The second plan is called Income-Based Repayment (IBR), which is similar to Pay As You Earn. Under IBR, borrowers pay 15% of their discretionary income toward their loans each month, and all remaining debt is generally forgiven after 25 years of payments. (For new borrowers who take out loans after July 1, 2014, the IBR terms are the same as PAYE.)
Both PAYE and IBR have an eligibility requirement before you can enter the plan. The payment that you would be required to make under PAYE or IBR (a technical calculation based on your income and family size) must be less than what you would pay under the government’s standard repayment plan, which is a fixed amount over a 10-year term.
The third plan is called Income-Contingent Repayment (ICR). The ICR plan does not have an initial eligibility requirement, so any borrower with eligible loans can make payments under this plan. Under ICR, your payment is equal to the lesser of 20% of your discretionary income or what you would pay under a repayment plan with a fixed payment over a 12-year repayment term. The repayment period is 25 years.
Under all three plans, loans are forgiven after 10 years for those in certain public-service jobs.
The U.S. Department of Education offers a Repayment Estimator calculator on its website www.studentaid.ed.govthat you can use to see whether you qualify for certain plans, and to compare monthly payments and total lifetime costs under different plans.
College is a pivotal time in a young adult’s life. Students gain a sense of independence that is accompanied by responsibility–especially when it comes to finances. If you’re a new college student, it can be overwhelming to figure out how to save and spend money wisely. However, if you take time to plan, you won’t have to worry about spending money carelessly. And your parents will be glad to avoid desperate pleas for cash over the phone.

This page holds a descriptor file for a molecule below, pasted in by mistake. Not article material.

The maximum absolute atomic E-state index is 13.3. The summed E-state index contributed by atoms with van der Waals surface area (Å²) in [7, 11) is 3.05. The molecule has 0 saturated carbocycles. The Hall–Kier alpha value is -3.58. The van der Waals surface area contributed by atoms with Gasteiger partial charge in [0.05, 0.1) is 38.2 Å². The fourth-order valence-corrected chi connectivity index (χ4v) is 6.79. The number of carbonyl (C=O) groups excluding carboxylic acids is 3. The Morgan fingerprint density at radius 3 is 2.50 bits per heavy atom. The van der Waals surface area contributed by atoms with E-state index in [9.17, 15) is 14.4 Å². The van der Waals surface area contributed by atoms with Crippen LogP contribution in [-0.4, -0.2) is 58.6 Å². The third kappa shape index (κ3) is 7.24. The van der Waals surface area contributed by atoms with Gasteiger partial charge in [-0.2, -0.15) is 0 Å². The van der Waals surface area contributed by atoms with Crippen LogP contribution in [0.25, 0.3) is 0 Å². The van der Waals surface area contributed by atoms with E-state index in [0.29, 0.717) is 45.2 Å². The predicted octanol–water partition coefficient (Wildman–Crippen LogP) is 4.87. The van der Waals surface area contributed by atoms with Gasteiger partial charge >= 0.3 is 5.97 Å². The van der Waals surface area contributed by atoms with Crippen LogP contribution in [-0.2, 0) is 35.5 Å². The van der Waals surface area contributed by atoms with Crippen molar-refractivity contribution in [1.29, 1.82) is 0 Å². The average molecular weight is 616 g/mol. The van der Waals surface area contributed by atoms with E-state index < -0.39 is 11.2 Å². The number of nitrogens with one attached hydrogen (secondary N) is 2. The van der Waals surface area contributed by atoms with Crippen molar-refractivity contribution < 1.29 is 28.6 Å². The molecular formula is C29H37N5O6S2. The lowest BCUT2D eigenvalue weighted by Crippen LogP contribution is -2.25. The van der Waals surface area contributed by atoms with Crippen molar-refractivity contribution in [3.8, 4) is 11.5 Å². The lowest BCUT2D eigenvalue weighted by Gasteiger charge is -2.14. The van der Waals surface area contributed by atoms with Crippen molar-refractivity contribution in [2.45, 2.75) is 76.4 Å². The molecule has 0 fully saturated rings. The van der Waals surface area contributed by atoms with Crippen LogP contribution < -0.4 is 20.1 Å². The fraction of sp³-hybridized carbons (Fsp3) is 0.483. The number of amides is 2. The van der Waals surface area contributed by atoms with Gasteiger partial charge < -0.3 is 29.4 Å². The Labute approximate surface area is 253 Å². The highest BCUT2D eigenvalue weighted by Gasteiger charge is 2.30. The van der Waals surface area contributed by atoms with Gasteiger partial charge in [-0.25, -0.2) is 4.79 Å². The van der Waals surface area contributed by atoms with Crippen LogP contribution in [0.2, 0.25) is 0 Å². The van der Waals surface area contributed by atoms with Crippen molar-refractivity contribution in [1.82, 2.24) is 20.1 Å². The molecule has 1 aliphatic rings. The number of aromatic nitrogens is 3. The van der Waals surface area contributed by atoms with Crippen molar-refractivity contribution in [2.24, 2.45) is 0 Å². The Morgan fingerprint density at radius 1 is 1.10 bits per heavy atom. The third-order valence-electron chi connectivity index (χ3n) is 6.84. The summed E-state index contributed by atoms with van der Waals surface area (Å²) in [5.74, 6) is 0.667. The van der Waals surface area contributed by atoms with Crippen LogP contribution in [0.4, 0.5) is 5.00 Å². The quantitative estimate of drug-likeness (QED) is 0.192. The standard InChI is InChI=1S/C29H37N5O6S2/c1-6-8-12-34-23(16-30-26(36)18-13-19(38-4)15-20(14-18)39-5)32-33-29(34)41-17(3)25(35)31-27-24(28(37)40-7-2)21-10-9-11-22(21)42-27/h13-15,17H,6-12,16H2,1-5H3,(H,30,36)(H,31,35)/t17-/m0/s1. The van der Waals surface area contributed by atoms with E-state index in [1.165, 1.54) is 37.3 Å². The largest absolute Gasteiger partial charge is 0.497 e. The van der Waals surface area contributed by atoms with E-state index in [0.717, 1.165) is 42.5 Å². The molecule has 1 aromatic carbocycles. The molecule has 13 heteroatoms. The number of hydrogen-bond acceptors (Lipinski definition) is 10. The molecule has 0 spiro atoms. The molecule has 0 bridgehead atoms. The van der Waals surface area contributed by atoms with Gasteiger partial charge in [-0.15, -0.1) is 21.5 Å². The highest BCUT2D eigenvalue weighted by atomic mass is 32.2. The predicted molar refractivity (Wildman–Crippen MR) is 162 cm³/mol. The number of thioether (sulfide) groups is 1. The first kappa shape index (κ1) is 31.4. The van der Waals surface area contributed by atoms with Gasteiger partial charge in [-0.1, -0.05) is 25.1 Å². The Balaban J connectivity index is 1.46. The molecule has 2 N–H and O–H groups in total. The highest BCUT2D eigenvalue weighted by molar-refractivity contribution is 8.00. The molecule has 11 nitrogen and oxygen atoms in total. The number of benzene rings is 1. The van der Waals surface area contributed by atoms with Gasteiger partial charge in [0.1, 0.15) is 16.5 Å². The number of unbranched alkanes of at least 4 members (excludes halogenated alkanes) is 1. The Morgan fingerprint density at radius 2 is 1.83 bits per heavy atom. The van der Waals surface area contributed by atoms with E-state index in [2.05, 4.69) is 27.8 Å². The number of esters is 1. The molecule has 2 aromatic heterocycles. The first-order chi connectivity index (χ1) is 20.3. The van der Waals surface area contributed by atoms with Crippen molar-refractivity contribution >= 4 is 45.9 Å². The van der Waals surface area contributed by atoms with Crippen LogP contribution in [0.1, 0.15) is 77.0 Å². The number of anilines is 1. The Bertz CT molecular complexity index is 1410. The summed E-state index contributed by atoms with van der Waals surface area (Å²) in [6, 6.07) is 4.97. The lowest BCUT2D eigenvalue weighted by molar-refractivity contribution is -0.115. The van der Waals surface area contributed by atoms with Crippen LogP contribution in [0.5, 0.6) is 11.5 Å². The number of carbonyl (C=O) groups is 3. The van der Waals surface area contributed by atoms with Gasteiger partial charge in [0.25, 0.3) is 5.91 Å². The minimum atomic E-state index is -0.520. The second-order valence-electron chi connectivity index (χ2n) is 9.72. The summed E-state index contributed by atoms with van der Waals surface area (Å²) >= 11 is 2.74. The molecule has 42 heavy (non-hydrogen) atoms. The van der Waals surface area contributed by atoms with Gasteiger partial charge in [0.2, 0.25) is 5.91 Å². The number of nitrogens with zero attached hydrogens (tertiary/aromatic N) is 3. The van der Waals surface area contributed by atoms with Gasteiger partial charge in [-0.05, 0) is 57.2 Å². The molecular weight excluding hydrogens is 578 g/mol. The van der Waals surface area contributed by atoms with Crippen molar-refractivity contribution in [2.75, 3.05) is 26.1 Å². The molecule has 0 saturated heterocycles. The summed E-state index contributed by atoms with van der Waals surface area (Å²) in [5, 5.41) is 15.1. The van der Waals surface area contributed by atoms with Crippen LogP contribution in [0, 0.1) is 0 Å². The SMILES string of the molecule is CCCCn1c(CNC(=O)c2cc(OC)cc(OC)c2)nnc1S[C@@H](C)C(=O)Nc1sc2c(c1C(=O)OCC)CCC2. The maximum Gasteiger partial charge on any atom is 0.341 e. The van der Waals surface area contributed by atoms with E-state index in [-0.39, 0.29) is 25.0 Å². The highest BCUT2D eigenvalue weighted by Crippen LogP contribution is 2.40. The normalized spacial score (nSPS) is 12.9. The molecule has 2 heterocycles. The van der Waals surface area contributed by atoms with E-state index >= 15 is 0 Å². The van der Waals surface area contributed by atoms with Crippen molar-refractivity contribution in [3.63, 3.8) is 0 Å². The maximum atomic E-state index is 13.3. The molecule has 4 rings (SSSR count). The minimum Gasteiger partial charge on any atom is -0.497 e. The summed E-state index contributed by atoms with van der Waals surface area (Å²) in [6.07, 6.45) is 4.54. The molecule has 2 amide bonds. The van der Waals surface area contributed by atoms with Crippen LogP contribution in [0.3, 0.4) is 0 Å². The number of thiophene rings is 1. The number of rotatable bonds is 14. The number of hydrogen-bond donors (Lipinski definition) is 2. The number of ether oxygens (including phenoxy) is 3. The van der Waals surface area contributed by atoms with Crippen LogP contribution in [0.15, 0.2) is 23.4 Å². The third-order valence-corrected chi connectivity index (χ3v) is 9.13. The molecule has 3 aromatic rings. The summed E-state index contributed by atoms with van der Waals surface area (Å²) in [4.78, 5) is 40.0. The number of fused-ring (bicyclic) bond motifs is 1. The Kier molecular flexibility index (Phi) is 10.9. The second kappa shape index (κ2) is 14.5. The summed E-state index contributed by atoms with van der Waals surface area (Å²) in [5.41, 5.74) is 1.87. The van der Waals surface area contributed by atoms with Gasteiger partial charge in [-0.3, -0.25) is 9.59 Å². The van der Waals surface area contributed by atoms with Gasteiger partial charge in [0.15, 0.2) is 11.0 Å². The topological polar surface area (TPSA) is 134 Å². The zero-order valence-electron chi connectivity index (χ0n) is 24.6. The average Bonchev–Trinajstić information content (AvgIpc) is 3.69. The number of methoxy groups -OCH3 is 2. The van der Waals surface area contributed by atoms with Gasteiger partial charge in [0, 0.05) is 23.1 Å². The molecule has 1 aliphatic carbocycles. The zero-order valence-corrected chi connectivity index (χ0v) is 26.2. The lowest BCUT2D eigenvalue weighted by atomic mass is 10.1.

It may be helpful to review campus resources ahead of time so you can eliminate items that you don’t necessarily need to bring with you to school. Why bring your car and pay for an expensive parking pass if you can use free public transportation? Similarly, it might make more sense to borrow textbooks from your university’s library or rent them rather than fork over the dough to buy pricey books you’ll use for a single semester.
Next, establish a monthly budget. Track your expenses for a month to determine where most of your money is going, then look for the areas where you need to reevaluate your spending. For example, you may be spending too much on take-out when you already have a prepaid meal plan at your school. Take advantage of your plan and put that money toward something else in your budget like clothing or entertainment.
What if you have excess cash? Set aside a few dollars each week to create an emergency fund. Over time, that money could accumulate, and you never know when it might come in handy.
But if you still find yourself strapped for cash, most college campuses offer a variety of part-time jobs that are designed to fit into a student’s busy schedule. Ask about a job the next time you go to the gym for a workout or the dining hall for a meal. Or you can use your school’s career service website to browse work-study options available on campus. As long as you’re aware of what’s available to you, you’ll be better informed to make wise money decisions, which enables you to focus on making the most of this chapter in your academic career.